RL’s retail business comped down 4% in constant currencies driven by a 300bps negative impact from the Easter calendar shift. Brick and mortar stores comped down 7% while owned e-commerce increased 6%. Foreign tourist traffic declined 5% in the quarter against a +7% comparison last year. We have seen the foreign tourist trends follow currency movement across global retail this earnings season. Ralph Lauren has a more balanced global business (nearly half international) than most US brands and is therefore less impacted. The LSD% underlying deceleration could be attributed to the decline in foreign tourist traffic, but will continue as a headwind along with lower off-price sales.

E-commerce growth should be better?

RL’s global e-commerce business grew 11% in constant currencies for the year. North American e-commerce grew 10% for the year comparing against a 22% decline in the prior year. European e-commerce grew 6%. e-commerce growth is the best indicator of a brand’s demand creation. As such Ralph Lauren’s growth rate gives some concern.

International is the bright spot

International continues to be strong for Ralph Lauren. European revenues grew 4%, but in constant currencies grew 11%. Comps grew 5% with e-commerce up 6% and brick and mortar up 5%. Foreign tourist traffic increased 8% in Q4 benefiting from the weaker Euro. For the year foreign tourist traffic was still down 6%. RL continues to flow more inventory into outlets, but at a higher AUR. DTC’s AUR increased 8%. Wholesale grew 11% in constant currencies.  European adjusted operating margins expanded 340bps. In Asia revenue grew 7%, but in constant currencies grew 10% with comps up 10%. China is only ~3% of overall revenues, but grew 30%. Asian operating margins contracted 90bps due to inventory reserves.

Inventory still elevated for strategic reasons for one more quarter

Inventory levels continue to improve from +15% YY in Q2 to 11% in Q3 and 7% in Q4. The inventory increases last year were due to earlier receipts, less air freight, comp growth, and returning to normalized levels in European outlets. Management stated that after the strategic increase is anniversaried in Q1 inventory growth will be aligned with sales growth. Strategic or not, I believe that inventories are returning to a better balance.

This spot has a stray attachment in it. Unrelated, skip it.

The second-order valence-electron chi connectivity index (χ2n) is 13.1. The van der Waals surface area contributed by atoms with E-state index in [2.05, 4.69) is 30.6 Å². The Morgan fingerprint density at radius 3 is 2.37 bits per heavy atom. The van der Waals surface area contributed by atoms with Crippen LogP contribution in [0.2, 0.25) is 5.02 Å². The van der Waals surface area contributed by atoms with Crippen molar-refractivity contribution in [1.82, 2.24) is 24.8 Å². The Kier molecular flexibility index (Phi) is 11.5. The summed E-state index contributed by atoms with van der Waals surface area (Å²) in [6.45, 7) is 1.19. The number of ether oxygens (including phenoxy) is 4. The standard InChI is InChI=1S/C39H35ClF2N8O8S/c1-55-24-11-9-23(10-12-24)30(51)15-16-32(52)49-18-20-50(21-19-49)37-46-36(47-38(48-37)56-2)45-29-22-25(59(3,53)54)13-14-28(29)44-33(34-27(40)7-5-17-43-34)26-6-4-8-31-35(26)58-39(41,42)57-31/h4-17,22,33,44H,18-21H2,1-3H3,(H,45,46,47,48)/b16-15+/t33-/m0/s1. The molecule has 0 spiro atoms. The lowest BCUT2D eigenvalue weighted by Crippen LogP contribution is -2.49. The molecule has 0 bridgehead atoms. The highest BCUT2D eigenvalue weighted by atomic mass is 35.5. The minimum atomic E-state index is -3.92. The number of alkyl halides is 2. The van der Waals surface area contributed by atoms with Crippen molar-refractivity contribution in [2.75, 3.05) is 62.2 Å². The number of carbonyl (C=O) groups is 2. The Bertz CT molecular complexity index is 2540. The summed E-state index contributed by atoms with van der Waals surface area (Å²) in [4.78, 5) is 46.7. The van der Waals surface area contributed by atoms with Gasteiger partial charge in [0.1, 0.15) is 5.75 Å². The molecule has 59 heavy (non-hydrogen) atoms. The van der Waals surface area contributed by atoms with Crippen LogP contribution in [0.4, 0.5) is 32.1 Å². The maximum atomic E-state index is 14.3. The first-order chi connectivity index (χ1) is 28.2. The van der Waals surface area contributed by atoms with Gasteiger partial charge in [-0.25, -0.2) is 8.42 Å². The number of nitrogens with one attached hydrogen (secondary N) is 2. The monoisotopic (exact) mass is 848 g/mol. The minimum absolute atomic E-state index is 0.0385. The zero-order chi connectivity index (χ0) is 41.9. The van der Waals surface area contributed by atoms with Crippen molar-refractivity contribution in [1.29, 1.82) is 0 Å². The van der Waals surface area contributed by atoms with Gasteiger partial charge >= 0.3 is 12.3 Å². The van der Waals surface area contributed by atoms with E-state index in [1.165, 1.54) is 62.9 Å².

Guidance inline – not sandbagged

  • No EPS guidance was provided, but the framework looks to be in line with consensus which should be seen as a positive given management’s practice of sandbagging.
  • Q1 revenue growth of 3-5% w/ 30-50bps of EBIT margin expansion compares to consensus expectations of 2.4% growth and 50bps of margin expansion.
  • The revenue growth of 2-3% w/ 40-60bps of EBIT margin expansion for the year compares to consensus expectations of 2.8% growth and 60bps of margin expansion.
  • For 2020 management expects AUR growth to fall back to the long term outlook of MSD% growth. The pullback in promotions and reductions of off-price sales have driven higher AUR and gross margin expansion for the past three years, but will be a much smaller factor going forward.   
  • Management also announced plans to repurchase $600mm of shares this year.


I’m modeling F2020 EPS of $8.05, 12% ahead of consensus, so shares are trading below 14x forward EPS which is undemanding for RL shares historically. I’m comfortable with near term forecasts. My concern is centered around the lack of visibility in North American growth drivers. I think the brand needs to invest in demand drivers which suggests the brand is overearning domestically while being too tied to a secularly challenged wholesale channel.

RL | Bullish Near Term Setup - RL Financials table 5 14 19

RL | Bullish Near Term Setup - Rl sigma 5 14 19